Book Review | Archenemies

Working at a bookstore, I’m privileged to get access to lots of books in the form of advance reader’s copies. But I decided to ignore the large pile of them and read a book that’s been out for several years instead.

In Archenemies, the sequel to Renegades by Marissa Meyer, Nova Artino is still working undercover in the Renegades’ ranks in order to bring them down and so get revenge for the deaths of her parents and sister. Her true allegiance is with the Anarchists, whose loyalty to Ace Anarchy, the man who remade the world, is still strong. But her growing affection for Adrian, son of the most famous Renegades, is proving problematic. Meanwhile, Adrian has a secret of his own that is threatening to be exposed. And both of them are dealing with increasing crime, new weapons that make them question the ethics of everything, and differing beliefs about justice.

I really enjoyed the first book in this trilogy, and this one continues the excitement! (I’m not sure how much I can say without spoilers, but I’ll do my best.)

I still love the main characters, as well as the side characters. Even the ones you might call the “bad guys” are fantastic to read about. They all have distinct personalities and lives, making the world feel interesting and lived-in. Nova and Adrian are still two of my favorites, though I was glad to see more of Simon, Hugh, and Max especially, though I wish we could go a little deeper into Adrian’s relationship with his dads, and also his dads in general.

The excellent action and intrigue continues from the first book, showing how as time goes on, keeping secrets gets harder and harder. It’s cool to see how different this struggle is for both Nova and Adrian, considering their circumstances and motivations. Both have secret identities, but as they grow closer, it’s both entertaining and agonizing to see the doubt and drama that ensues. You just want to shake them and get them to tell each other the truth, but at the same time, can’t help but hope for some big, mid-battle dramatic reveal (at least, I did). And I kind of got that at the end, but only kind of. Maybe in book three.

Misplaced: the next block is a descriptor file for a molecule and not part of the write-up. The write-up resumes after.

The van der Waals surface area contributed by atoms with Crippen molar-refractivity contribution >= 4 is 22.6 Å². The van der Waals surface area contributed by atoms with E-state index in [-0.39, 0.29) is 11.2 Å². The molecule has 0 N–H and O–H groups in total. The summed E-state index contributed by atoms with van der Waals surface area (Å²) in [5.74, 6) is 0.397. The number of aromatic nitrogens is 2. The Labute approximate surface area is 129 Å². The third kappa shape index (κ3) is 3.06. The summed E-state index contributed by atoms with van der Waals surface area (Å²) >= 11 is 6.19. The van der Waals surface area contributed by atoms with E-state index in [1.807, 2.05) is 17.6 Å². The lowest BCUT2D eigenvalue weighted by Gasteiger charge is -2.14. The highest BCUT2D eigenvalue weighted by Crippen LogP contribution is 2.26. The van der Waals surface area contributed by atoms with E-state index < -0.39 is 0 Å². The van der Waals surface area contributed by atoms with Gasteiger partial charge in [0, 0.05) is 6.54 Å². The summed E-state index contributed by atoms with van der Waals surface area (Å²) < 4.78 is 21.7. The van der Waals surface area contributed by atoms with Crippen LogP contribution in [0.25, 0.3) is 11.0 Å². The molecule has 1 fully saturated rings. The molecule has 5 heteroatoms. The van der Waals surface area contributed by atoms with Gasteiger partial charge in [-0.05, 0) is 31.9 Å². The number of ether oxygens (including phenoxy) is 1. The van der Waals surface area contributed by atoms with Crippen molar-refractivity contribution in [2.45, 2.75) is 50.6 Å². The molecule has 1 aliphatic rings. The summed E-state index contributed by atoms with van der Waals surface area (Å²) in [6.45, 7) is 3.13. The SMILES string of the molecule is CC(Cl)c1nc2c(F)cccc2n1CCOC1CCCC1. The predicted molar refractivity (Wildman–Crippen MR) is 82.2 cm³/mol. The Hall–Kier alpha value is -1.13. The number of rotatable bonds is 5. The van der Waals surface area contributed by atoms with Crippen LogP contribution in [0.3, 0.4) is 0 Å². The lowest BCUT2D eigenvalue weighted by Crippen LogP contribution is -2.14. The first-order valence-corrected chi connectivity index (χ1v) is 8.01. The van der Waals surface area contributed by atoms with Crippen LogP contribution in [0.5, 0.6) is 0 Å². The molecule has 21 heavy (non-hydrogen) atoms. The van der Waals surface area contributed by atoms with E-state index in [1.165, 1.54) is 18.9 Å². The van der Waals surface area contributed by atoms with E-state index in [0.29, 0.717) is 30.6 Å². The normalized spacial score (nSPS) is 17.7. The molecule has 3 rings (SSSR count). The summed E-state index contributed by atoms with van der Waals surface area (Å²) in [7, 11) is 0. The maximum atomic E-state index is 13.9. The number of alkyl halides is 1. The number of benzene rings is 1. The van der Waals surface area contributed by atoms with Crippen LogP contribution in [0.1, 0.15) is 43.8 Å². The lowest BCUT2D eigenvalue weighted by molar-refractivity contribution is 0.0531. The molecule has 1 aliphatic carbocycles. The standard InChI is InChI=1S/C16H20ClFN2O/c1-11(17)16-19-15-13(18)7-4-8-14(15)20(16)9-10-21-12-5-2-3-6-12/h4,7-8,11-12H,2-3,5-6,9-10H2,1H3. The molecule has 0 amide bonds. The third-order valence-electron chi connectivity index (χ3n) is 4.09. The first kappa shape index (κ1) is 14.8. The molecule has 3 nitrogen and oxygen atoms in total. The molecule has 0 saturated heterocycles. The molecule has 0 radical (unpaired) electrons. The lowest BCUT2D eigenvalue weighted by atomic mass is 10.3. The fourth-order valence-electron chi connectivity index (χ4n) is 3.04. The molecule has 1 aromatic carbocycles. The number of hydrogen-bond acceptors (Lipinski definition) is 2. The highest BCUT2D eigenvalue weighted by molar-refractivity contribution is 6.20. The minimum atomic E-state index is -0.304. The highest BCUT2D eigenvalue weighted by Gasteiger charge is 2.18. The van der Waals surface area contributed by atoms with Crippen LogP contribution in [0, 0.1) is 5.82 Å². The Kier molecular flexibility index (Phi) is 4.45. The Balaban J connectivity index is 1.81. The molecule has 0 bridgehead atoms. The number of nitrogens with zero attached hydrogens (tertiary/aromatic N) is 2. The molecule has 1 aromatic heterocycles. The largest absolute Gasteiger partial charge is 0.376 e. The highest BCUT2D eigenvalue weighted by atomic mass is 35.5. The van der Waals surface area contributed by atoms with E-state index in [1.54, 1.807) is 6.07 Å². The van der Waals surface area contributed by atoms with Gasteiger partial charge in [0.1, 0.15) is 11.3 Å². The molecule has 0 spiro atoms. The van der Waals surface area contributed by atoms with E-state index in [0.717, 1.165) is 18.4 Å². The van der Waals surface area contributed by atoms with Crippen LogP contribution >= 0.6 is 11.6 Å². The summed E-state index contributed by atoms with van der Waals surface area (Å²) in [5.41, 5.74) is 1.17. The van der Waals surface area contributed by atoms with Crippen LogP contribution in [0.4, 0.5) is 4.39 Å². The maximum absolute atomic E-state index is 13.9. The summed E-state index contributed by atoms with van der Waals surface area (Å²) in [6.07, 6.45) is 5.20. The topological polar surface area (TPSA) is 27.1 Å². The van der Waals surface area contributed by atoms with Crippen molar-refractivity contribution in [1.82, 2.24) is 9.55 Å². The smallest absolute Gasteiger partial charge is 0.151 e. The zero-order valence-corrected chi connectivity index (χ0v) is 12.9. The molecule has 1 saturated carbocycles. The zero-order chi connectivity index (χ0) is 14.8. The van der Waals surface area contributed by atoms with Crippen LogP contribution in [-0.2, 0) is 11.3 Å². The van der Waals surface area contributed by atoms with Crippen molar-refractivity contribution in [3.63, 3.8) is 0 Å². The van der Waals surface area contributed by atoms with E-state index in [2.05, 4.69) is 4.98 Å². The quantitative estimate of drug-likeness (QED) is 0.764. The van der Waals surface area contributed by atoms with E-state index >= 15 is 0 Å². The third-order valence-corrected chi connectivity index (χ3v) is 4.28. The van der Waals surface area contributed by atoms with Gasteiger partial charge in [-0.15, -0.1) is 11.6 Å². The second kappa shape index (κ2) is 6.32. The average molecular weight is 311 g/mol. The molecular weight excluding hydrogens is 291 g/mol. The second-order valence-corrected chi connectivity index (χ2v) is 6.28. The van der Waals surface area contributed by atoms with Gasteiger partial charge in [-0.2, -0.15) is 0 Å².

The revelation of Agent N was intriguing as well. A drug that neutralizes a superhero’s powers has been done before, if I remember the early 2000s X-Men movies well enough, but the way Meyer approaches this feels unique enough. Plus, admittedly, I don’t really remember X-Men that well. I’m looking forward to seeing where this technology leads.

All that said, this book felt very… well, second-book-of-a-trilogy. It’s not that it was bad, it’s that it doesn’t feel like it is its own complete story. The first book felt as if it had a more self-contained plot, with character arcs that reached at least somewhat of a conclusion. There were a few plot threads left loose, but not a lot. This book, on the other hand, just sets up so much for the third book, leaving more questions than answers. The characters have great development, but it’s clearly incomplete. This really can’t be read without finishing the trilogy to be satisfactory. I don’t know that this is a bad thing, because it’s still such a fun ride, but it’s just something I’ve noticed.

In the end, though, Archenemies is a delightful continuation of Renegades. The characters, action, and drama are all fantastic. I doubt this is anyone’s favorite book in the trilogy, as it mostly serves as a bridge between the establishing events of the first book and the (I hope satisfying) concluding volume, but it’s still definitely worth a read. The world Meyer has created here is layered and enticing and populated with amazing characters and settings. And the final conflict in the Renegades headquarters was stunning, leaving me breathless and eager for the last book. Luckily, I don’t have to wait, as it’s over on my bookshelf as I type, and I’ll probably start it in the next few days!

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